nep-mst New Economics Papers
on Market Microstructure
Issue of 2020‒03‒09
five papers chosen by
Thanos Verousis
University of Essex

  1. An agent-based model of intra day financial markets dynamics By Jacopo Staccioli; Mauro Napoletano
  2. Lunch Anyone? Volatility on the Tokyo Stock Exchange around the Lunch Break on May 23, 2013, and Stock Market Circuit Breakers By David O. Lucca; Or Shachar
  3. Crowded trades, market clustering, and price instability By Marc van Kralingen; Diego Garlaschelli; Karolina Scholtus; Iman van Lelyveld
  4. Optimal liquidation for a risk averse investor in a one-sided limit order book driven by a Levy process By Arne Lokka; Junwei Xu
  5. Primary Dealer Participation in the Secondary U.S. Treasury Market By Frank M. Keane; Ernst Schaumburg; Michael J. Fleming

  1. By: Jacopo Staccioli (Scuola Superiore Sant'Anna, Pisa, Italy); Mauro Napoletano (OFCE, Sciences Po, Paris, France)
    Abstract: We build an agent based model of a financial market that is able to jointly reproduce many of the stylized facts at different time-scales. These include properties related to returns (leptokurtosis, absence of linear autocorrelation, volatility clustering), trading volumes (volume clustering, correlation betwenn volume and volatility), and timing of trades (number of price changes, autocorrelation of durations between subsequent trades, heavy tails in their distribution, order-side clustering). With respect to previous contributions we introduce a strict event scheduling borrowed from the Euronext exchange, and an endogenous rule for traders participation. We show that such a rule is crucial to match stylized facts.
    Keywords: Intra-day financial dynmaics, stylized facts, agent-based artificial stock markets, Market microstructure
    JEL: C63 E12 E22 E32 O4
    Date: 2018–10
  2. By: David O. Lucca (Federal Reserve Bank); Or Shachar
    Abstract: Stock market circuit breakers halt trading activity on a single stock or an entire exchange if a sudden large price move occurs. Their purpose is to forestall cascading trading activity caused by gaps in liquidity or order errors. Whether circuit breakers achieve this goal is contentious. This post adds to the debate by analyzing intraday price formation on the Tokyo Stock Exchange (TSE) on May 23, 2013?the pinnacle of this past year?s volatility in Japanese stock markets. While no circuit breakers were triggered on the TSE, we focus on trading conditions before and after the daily lunch break, which halted trading amid heightened market volatility on that day. The data seem to indicate that the break did not stem price volatility; rather, its anticipation may have worsened trading conditions.
    Keywords: equity markets; financial markets; Nikkei index; stock market liquidity; stock market volatility; stock-market circuit breakers
    JEL: G1
  3. By: Marc van Kralingen; Diego Garlaschelli; Karolina Scholtus; Iman van Lelyveld
    Abstract: Crowded trades by similarly trading peers influence the dynamics of asset prices, possibly creating systemic risk. We propose a market clustering measure using granular trading data. For each stock the clustering measure captures the degree of trading overlap among any two investors in that stock. We investigate the effect of crowded trades on stock price stability and show that market clustering has a causal effect on the properties of the tails of the stock return distribution, particularly the positive tail, even after controlling for commonly considered risk drivers. Reduced investor pool diversity could thus negatively affect stock price stability.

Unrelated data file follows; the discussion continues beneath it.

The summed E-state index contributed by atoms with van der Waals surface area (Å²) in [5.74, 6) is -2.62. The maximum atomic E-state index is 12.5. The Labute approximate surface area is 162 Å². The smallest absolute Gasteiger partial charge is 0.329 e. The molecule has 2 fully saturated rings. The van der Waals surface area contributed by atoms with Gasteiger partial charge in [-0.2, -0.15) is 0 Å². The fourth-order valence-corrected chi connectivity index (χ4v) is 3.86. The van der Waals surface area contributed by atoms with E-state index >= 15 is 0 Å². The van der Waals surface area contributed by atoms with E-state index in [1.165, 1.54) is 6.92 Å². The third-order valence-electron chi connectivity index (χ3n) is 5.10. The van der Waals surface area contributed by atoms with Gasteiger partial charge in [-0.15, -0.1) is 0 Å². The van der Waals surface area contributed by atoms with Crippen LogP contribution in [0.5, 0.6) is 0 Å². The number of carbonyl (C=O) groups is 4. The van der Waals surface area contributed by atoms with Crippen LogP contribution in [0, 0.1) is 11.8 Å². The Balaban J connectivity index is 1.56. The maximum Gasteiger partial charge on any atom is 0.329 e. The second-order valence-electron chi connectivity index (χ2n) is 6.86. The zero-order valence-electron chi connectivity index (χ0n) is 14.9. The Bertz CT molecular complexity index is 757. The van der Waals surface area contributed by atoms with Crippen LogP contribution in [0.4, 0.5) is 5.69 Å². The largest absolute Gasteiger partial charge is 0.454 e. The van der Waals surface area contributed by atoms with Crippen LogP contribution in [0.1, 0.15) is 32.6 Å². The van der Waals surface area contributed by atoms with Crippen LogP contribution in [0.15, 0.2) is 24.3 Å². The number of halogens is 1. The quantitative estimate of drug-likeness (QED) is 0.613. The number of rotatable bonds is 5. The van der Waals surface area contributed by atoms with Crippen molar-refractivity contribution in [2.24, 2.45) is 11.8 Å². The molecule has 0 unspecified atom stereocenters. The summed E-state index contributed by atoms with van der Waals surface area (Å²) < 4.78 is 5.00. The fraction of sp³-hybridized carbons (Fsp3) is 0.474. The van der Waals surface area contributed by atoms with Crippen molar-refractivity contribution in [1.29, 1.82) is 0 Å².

Date: 2020–02
  4. By: Arne Lokka; Junwei Xu
    Abstract: In a general one-sided limit order book where the unaffected price process follows a Levy process, we consider the problem for an investor with constant absolute risk aversion to optimally liquidate a given large position of shares. Since liquidation normally takes place within a short period of time, modelling the risk as a Levy process should provide a realistic model with good statistical fit to observed market data, thus providing a realistic reflection of the investors market risk. We can reduce the optimisation problem to a deterministic two-dimensional singular problem, to which we are able to derive an explicit solution in terms of the model data. In particular we find an expression for the optimal intervention boundary, which completely characterise the optimal liquidation strategy.
    Date: 2020–02
  5. By: Frank M. Keane; Ernst Schaumburg; Michael J. Fleming
    Abstract: The recent Joint Staff Report on October 15, 2014, exploring an episode of unprecedented volatility in the U.S. Treasury market, revealed that primary dealers no longer account for most trading volume on the interdealer brokerage (IDB) platforms. This shift is noteworthy because dealers contribute to long-term liquidity provision via their willingness to hold positions across days. However, a large share of Treasury security trading occurs elsewhere, in the dealer-to-customer (DtC) market. In this post, we show that primary dealers maintain a majority share of secondary market trading volume when DtC trading is taken into account. We also use survey data on large dealers to characterize activity in the DtC market and discuss some of the gaps in the available Treasury trading volume data.
    Keywords: Treasury; Trading volume; Dealer
    JEL: G1 G2

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